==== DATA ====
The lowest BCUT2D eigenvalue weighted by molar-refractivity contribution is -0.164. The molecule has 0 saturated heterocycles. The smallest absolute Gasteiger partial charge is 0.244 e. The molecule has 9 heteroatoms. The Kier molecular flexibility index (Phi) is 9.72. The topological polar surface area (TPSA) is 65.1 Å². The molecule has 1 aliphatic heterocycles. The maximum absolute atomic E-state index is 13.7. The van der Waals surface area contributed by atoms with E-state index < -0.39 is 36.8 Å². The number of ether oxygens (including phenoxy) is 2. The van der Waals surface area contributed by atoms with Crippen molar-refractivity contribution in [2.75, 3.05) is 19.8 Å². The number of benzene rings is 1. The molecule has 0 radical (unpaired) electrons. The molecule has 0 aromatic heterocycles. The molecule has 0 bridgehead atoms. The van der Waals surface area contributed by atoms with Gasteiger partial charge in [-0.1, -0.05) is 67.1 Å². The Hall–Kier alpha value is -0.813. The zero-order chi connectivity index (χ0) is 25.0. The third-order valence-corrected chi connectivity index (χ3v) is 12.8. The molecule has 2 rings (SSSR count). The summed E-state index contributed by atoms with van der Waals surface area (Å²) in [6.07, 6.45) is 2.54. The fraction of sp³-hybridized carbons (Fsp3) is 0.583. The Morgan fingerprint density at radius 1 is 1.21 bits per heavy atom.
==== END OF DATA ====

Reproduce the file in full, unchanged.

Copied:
The lowest BCUT2D eigenvalue weighted by molar-refractivity contribution is -0.164. The molecule has 0 saturated heterocycles. The smallest absolute Gasteiger partial charge is 0.244 e. The molecule has 9 heteroatoms. The Kier molecular flexibility index (Phi) is 9.72. The topological polar surface area (TPSA) is 65.1 Å². The molecule has 1 aliphatic heterocycles. The maximum absolute atomic E-state index is 13.7. The van der Waals surface area contributed by atoms with E-state index < -0.39 is 36.8 Å². The number of ether oxygens (including phenoxy) is 2. The van der Waals surface area contributed by atoms with Crippen molar-refractivity contribution in [2.75, 3.05) is 19.8 Å². The number of benzene rings is 1. The molecule has 0 radical (unpaired) electrons. The molecule has 0 aromatic heterocycles. The molecule has 0 bridgehead atoms. The van der Waals surface area contributed by atoms with Gasteiger partial charge in [-0.1, -0.05) is 67.1 Å². The Hall–Kier alpha value is -0.813. The zero-order chi connectivity index (χ0) is 25.0. The third-order valence-corrected chi connectivity index (χ3v) is 12.8. The molecule has 2 rings (SSSR count). The summed E-state index contributed by atoms with van der Waals surface area (Å²) in [6.07, 6.45) is 2.54. The fraction of sp³-hybridized carbons (Fsp3) is 0.583. The Morgan fingerprint density at radius 1 is 1.21 bits per heavy atom.